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CRS: The Strategic Petroleum Reserve: History, Perspectives, and Issues

Author: Robert Bamberger
June 6, 2008

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Summary


Congress authorized the Strategic Petroleum Reserve (SPR) in the Energy Policy and Conservation Act (EPCA, P.L. 94-163) to help prevent a repetition of the economic dislocation caused by the 1973-1974 Arab oil embargo. The program is managed by the Department of Energy (DOE). The capacity of the SPR is 727 million barrels, and it currently holds around 704 million barrels of crude oil. In addition, a Northeast Heating Oil Reserve (NHOR) holds 2 million barrels of heating oil in above-ground storage. At issue in recent years has been whether SPR capacity
should be expanded and whether the reserve should continue to be filled.

During the period FY1999-FY2007, roughly 139 million barrels of royalty-inkind (RIK) oil were added to the SPR. An estimated 19.1 million barrels was to be acquired during FY2008. RIK oil is turned over to the U.S. government in lieu of cash royalties on offshore oil production from federal leases that would otherwise be paid to the Treasury. The Energy Policy Act of 2005 (EPACT, P.L. 109-58) permanently authorized the SPR and permits fill only if it can be established that adding to the SPR is not placing upward pressure on prices. However, the Bush Administration continued RIK fill. With gasoline prices exceeding, on average, $3.60/gallon, and approaching $4.00/gallon in some regions, some policymakers proposed that Congress take action to halt RIK deliveries. On May 13, the House and Senate passed H.R. 6022, suspending RIK fill. President Bush signed the legislation into law (P.L. 110-232) on May 19. However, a few days earlier, on May 16, DOE announced it would not accept bids for an additional 13 million barrels of RIK oil that had been intended for delivery during the second half of 2008. An energy bill (H.R. 3044) scheduled to reach the Senate floor during the week of June 9 includes language requiring suspension; presumably, this title will be dropped.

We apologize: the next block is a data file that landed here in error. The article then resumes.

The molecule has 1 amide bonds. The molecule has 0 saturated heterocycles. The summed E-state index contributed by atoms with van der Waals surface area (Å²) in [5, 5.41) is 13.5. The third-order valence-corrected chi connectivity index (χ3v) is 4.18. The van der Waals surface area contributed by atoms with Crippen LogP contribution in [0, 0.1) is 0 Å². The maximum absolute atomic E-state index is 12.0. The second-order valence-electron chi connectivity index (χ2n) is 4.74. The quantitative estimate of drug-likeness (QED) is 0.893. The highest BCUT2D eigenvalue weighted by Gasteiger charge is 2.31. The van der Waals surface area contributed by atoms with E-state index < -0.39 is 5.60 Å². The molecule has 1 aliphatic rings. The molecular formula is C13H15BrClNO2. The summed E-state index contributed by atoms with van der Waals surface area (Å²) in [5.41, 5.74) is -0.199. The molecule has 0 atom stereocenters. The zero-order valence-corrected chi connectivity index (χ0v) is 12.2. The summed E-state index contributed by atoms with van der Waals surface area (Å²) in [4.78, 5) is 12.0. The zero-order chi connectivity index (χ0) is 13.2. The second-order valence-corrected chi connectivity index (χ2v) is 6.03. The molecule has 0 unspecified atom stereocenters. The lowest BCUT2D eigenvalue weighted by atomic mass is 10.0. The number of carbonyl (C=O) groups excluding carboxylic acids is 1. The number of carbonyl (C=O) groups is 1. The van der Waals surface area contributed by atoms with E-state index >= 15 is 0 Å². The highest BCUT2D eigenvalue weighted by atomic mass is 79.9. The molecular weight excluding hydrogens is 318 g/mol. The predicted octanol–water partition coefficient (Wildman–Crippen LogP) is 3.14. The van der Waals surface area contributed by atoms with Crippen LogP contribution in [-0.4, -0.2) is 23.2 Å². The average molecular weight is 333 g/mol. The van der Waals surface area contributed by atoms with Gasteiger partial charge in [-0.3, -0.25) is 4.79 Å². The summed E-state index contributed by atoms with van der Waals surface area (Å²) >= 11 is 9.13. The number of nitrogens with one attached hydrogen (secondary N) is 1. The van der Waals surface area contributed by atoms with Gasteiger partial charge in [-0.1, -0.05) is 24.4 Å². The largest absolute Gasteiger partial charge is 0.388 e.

The SPR comprises five underground storage facilities, hollowed out from naturally occurring salt domes in Texas and Louisiana. EPCA authorized drawdown of the Reserve upon a finding by the President that there is a "severe energy supply interruption." Congress enacted additional authority in 1990 (Energy Policy and Conservation Act Amendments of 1990, P.L. 101-383), to permit use of the SPR for short periods to resolve supply interruptions stemming from situations internal to the United States. The meaning of a "severe energy supply interruption" has been controversial. However, the statute intends use of the SPR only to ameliorate discernible physical shortages of crude oil. The sharp and sustained increase in crude prices during 2008 is attributed to a "tight" market that has added new complexities to decision making on when to fill and to use the SPR.

The Energy Policy Act of 2005 (EPACT) required expansion of the SPR to its authorized maximum of 1 billion barrels. Congress approved $25 million in the FY2008 budget for land acquisition for a site in Richton, Mississippi, that would add 160 million barrels of capacity, but rejected spending for other expansion work. In FY2009, the Administration is again seeking funds for this purpose, for which there still appears to be limited support. The FY2008 request was $331.6 million; Congress approved spending of $186.8 million. The FY2009 request is $346.9 million.

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